The day before the game started, the ground was awash with water and despair — the neighbouring Trent seemed to have made a detour through the green. Steve Birks, the chief groundsman, and his team worked wonders so that just four hours were lost on the first day. When it was time to toss the coin in the afternoon, in overcast conditions, Rahul Dravid called it right — and India got a head start even before the first ball was sent down.
Bowling in conditions that batsmen abhor, the Indians still had to pitch the ball right. Enter Zaheer Khan — not at his best at Lord's, the paceman was fired up, taking four wickets in the first innings as England were routed for 198. Sreesanth and Ganguly chipped in, and RP Singh got the priceless wicket of Pietersen for nothing much. The game was on.
When India batted, the openers negated 147 of England’s runs with a partnership that combined intent, patience and aggression. They got their runs with ease, for the conditions had altered, the sun was out and the England pacemen were not quite as effective. Though Jaffer and Karthik lost their wickets within two runs of each other, leaving Dravid and Tendulkar stranded on zero each, the openers had done their job. They had allowed the next four to come in and bat without fear.
Tendulkar, Ganguly and Dravid, the stars that shone not at Lord’s, hit back hard. Perhaps piqued by the criticism in the press — scathing in the Indian, crowing in the British — brought back memories of the days gone by. The three contributed 207 runs, and Laxman added 54. England bowled better on the third day, but the sum total of all this was India walking away with a 283-run lead.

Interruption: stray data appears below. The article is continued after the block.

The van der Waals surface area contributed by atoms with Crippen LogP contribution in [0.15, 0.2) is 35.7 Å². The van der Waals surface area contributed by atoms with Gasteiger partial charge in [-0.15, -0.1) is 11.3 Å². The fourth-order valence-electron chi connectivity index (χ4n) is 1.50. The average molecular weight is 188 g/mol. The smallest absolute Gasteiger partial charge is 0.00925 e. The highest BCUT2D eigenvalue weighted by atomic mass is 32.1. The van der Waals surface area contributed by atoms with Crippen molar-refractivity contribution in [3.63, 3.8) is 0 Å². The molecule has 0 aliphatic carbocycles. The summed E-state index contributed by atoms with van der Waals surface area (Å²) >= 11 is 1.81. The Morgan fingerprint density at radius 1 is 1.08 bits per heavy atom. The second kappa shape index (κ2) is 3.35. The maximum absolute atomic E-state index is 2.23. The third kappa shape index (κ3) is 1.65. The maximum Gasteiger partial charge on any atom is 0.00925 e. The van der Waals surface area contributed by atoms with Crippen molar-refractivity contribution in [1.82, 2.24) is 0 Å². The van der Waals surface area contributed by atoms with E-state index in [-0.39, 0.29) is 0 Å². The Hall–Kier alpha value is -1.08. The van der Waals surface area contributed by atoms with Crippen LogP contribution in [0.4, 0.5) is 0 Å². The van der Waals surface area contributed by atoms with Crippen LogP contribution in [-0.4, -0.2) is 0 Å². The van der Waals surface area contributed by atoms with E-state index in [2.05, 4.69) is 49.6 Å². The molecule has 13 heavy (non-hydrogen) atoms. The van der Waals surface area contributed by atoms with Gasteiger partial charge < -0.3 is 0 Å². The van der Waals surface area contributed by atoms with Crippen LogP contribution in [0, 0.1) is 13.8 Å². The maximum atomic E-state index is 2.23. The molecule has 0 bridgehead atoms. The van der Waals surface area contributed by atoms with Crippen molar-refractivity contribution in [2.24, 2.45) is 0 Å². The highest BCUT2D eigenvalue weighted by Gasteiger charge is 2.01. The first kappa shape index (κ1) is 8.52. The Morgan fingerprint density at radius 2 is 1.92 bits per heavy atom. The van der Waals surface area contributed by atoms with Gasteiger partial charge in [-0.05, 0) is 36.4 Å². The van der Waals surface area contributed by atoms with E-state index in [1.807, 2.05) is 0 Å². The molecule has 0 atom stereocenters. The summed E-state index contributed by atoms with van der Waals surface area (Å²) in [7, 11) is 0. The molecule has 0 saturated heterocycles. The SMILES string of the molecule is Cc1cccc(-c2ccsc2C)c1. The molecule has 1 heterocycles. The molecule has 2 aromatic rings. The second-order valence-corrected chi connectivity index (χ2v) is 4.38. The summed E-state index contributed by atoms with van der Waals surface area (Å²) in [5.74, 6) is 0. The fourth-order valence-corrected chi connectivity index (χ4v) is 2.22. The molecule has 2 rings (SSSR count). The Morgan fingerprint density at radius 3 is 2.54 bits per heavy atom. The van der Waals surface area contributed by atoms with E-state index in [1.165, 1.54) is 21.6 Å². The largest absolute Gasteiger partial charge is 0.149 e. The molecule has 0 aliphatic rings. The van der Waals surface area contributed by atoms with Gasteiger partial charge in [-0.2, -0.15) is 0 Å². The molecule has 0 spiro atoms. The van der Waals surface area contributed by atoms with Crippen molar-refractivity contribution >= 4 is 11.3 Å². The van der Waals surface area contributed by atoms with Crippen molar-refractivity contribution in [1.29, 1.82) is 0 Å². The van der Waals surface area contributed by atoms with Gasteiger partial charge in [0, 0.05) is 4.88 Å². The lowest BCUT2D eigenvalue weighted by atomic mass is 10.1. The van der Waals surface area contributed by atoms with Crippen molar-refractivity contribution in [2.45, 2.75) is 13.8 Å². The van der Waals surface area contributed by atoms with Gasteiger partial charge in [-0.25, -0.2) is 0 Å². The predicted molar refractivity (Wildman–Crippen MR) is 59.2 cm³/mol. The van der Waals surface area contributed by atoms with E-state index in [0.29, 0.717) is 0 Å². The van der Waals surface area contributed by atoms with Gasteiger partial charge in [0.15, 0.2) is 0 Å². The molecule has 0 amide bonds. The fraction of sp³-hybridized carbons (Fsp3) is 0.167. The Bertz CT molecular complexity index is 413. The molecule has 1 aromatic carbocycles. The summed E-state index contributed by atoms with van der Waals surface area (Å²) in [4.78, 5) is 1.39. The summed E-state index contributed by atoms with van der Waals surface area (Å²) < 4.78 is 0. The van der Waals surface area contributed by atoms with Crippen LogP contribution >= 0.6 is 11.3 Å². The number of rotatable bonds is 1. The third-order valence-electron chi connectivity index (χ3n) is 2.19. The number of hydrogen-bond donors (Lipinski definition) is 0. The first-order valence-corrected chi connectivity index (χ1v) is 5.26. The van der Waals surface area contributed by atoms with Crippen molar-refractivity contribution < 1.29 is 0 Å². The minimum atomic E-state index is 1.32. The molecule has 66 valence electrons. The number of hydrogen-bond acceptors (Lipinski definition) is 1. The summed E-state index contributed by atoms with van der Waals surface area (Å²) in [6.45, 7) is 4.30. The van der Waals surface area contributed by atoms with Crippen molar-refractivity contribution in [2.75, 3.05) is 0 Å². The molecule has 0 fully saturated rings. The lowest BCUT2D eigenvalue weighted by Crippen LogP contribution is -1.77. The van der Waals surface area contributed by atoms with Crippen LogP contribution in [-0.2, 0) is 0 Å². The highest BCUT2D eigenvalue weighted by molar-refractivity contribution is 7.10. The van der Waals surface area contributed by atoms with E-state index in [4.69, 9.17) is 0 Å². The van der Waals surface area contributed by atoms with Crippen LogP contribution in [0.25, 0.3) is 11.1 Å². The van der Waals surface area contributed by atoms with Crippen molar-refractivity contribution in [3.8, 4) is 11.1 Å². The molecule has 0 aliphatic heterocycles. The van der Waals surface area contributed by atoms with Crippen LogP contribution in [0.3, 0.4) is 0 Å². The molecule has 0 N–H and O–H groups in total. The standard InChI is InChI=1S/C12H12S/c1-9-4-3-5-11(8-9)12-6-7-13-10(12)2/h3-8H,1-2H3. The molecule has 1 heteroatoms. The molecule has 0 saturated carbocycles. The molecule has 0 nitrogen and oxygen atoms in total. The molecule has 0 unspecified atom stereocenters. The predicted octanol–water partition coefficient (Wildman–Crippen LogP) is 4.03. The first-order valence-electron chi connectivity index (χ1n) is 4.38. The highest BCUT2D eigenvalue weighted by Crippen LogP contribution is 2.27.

The great jellybean stratagem, born of desperation, would come under close scrutiny in the England war room. The prank was childish — cricket laws would not smile benignly on placing of foreign objects on the playing surface — but Zaheer was not amused. In his own words, it was an insult, and there was only one fit recompense for it — total subjugation of England. It was not easy, for England were batting on a surface where even Anil Kumble the batsman was unshakeable. Zaheer was magnificent — though Vaughan got a lovely century, the first of the game, Zaheer had run circles around him in the morning, troubling him with inswingers, outswingers, straight deliveries, with the angle. Zaheer finally got Vaughan, about 100 runs after he really should have had him, and that opened the floodgates. Any more of Vaughan would have been trouble for India, and Zaheer ensured that Vaughan could only delay the inevitable.
India did their homework well — Cook fell lbw for the fourth time in four innings, Vaughan has been removed by left-arm pacers bowling on all four occasions. This is no accident. Then India made the most of good fortune — the match was won on the first innings contest, when India had better batting conditions than England. Then Sidebottom was decidedly unlucky on the third morning, and deserved more than just the lone wicket he got in the game. But the result of a match hangs more on results than potential.
India won the war of words also — Zaheer's waving of the bat at Pietersen may have been a bit over the top, but it emphatically conveyed to England that their childish pranks, their ceaseless chatter, mattered not. England may have been better with their jibes, but India performed better with the traditional tools of the game.